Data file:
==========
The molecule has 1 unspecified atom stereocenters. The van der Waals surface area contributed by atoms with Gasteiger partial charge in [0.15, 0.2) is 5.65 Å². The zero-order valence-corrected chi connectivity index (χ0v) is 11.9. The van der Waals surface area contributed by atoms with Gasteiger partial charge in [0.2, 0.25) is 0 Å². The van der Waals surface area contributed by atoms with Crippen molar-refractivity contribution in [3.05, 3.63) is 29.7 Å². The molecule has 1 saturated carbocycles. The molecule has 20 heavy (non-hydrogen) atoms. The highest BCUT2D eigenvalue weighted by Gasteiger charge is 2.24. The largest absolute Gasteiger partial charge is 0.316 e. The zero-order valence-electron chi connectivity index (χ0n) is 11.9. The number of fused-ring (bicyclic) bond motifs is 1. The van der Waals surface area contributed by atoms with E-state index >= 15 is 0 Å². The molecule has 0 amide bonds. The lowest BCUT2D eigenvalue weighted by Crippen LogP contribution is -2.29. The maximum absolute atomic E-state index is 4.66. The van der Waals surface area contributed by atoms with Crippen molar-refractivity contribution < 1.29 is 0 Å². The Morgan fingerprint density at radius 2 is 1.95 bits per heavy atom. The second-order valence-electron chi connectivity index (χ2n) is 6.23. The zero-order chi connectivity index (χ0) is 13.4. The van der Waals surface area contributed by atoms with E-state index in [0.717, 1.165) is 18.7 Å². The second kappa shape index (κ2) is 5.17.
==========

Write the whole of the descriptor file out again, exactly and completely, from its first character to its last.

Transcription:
The molecule has 1 unspecified atom stereocenters. The van der Waals surface area contributed by atoms with Gasteiger partial charge in [0.15, 0.2) is 5.65 Å². The zero-order valence-corrected chi connectivity index (χ0v) is 11.9. The van der Waals surface area contributed by atoms with Gasteiger partial charge in [0.2, 0.25) is 0 Å². The van der Waals surface area contributed by atoms with Crippen molar-refractivity contribution in [3.05, 3.63) is 29.7 Å². The molecule has 1 saturated carbocycles. The molecule has 20 heavy (non-hydrogen) atoms. The highest BCUT2D eigenvalue weighted by Gasteiger charge is 2.24. The largest absolute Gasteiger partial charge is 0.316 e. The zero-order valence-electron chi connectivity index (χ0n) is 11.9. The number of fused-ring (bicyclic) bond motifs is 1. The van der Waals surface area contributed by atoms with E-state index >= 15 is 0 Å². The molecule has 0 amide bonds. The lowest BCUT2D eigenvalue weighted by Crippen LogP contribution is -2.29. The maximum absolute atomic E-state index is 4.66. The van der Waals surface area contributed by atoms with Crippen molar-refractivity contribution < 1.29 is 0 Å². The Morgan fingerprint density at radius 2 is 1.95 bits per heavy atom. The second-order valence-electron chi connectivity index (χ2n) is 6.23. The zero-order chi connectivity index (χ0) is 13.4. The van der Waals surface area contributed by atoms with E-state index in [0.717, 1.165) is 18.7 Å². The second kappa shape index (κ2) is 5.17.